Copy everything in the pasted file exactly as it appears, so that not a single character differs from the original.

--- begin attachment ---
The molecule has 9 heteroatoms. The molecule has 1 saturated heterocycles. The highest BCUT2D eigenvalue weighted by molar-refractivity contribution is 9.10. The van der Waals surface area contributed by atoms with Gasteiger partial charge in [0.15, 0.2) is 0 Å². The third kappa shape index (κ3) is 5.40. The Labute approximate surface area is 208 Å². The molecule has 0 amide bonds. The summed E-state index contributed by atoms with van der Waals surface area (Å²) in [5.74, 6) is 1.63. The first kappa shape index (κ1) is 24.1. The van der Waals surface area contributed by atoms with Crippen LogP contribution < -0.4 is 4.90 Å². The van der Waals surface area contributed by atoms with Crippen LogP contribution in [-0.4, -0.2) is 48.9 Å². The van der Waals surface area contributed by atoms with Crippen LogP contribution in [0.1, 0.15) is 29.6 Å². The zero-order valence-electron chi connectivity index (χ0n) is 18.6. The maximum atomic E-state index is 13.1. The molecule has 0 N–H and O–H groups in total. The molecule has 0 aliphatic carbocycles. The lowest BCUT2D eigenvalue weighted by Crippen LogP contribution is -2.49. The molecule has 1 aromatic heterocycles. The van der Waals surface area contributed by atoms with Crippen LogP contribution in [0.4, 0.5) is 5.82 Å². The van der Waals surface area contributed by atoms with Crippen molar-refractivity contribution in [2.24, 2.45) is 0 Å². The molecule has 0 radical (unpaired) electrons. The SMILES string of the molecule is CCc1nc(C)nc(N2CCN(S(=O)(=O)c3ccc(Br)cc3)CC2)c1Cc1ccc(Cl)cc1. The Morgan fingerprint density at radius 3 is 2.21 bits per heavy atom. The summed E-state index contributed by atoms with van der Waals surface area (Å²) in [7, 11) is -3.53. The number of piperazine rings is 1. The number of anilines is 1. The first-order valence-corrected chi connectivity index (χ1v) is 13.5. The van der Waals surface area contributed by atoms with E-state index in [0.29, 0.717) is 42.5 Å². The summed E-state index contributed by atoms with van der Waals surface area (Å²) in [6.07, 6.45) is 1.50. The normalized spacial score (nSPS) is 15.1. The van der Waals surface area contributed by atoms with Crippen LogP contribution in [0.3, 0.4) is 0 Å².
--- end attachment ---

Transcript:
The molecule has 9 heteroatoms. The molecule has 1 saturated heterocycles. The highest BCUT2D eigenvalue weighted by molar-refractivity contribution is 9.10. The van der Waals surface area contributed by atoms with Gasteiger partial charge in [0.15, 0.2) is 0 Å². The third kappa shape index (κ3) is 5.40. The Labute approximate surface area is 208 Å². The molecule has 0 amide bonds. The summed E-state index contributed by atoms with van der Waals surface area (Å²) in [5.74, 6) is 1.63. The first kappa shape index (κ1) is 24.1. The van der Waals surface area contributed by atoms with Crippen LogP contribution < -0.4 is 4.90 Å². The van der Waals surface area contributed by atoms with Crippen LogP contribution in [-0.4, -0.2) is 48.9 Å². The van der Waals surface area contributed by atoms with Crippen LogP contribution in [0.1, 0.15) is 29.6 Å². The zero-order valence-electron chi connectivity index (χ0n) is 18.6. The maximum atomic E-state index is 13.1. The molecule has 0 N–H and O–H groups in total. The molecule has 0 aliphatic carbocycles. The lowest BCUT2D eigenvalue weighted by Crippen LogP contribution is -2.49. The molecule has 1 aromatic heterocycles. The van der Waals surface area contributed by atoms with Crippen LogP contribution in [0.4, 0.5) is 5.82 Å². The van der Waals surface area contributed by atoms with Crippen molar-refractivity contribution in [2.24, 2.45) is 0 Å². The molecule has 0 radical (unpaired) electrons. The SMILES string of the molecule is CCc1nc(C)nc(N2CCN(S(=O)(=O)c3ccc(Br)cc3)CC2)c1Cc1ccc(Cl)cc1. The Morgan fingerprint density at radius 3 is 2.21 bits per heavy atom. The summed E-state index contributed by atoms with van der Waals surface area (Å²) in [7, 11) is -3.53. The number of piperazine rings is 1. The number of anilines is 1. The first-order valence-corrected chi connectivity index (χ1v) is 13.5. The van der Waals surface area contributed by atoms with E-state index in [0.29, 0.717) is 42.5 Å². The summed E-state index contributed by atoms with van der Waals surface area (Å²) in [6.07, 6.45) is 1.50. The normalized spacial score (nSPS) is 15.1. The van der Waals surface area contributed by atoms with Crippen LogP contribution in [0.3, 0.4) is 0 Å².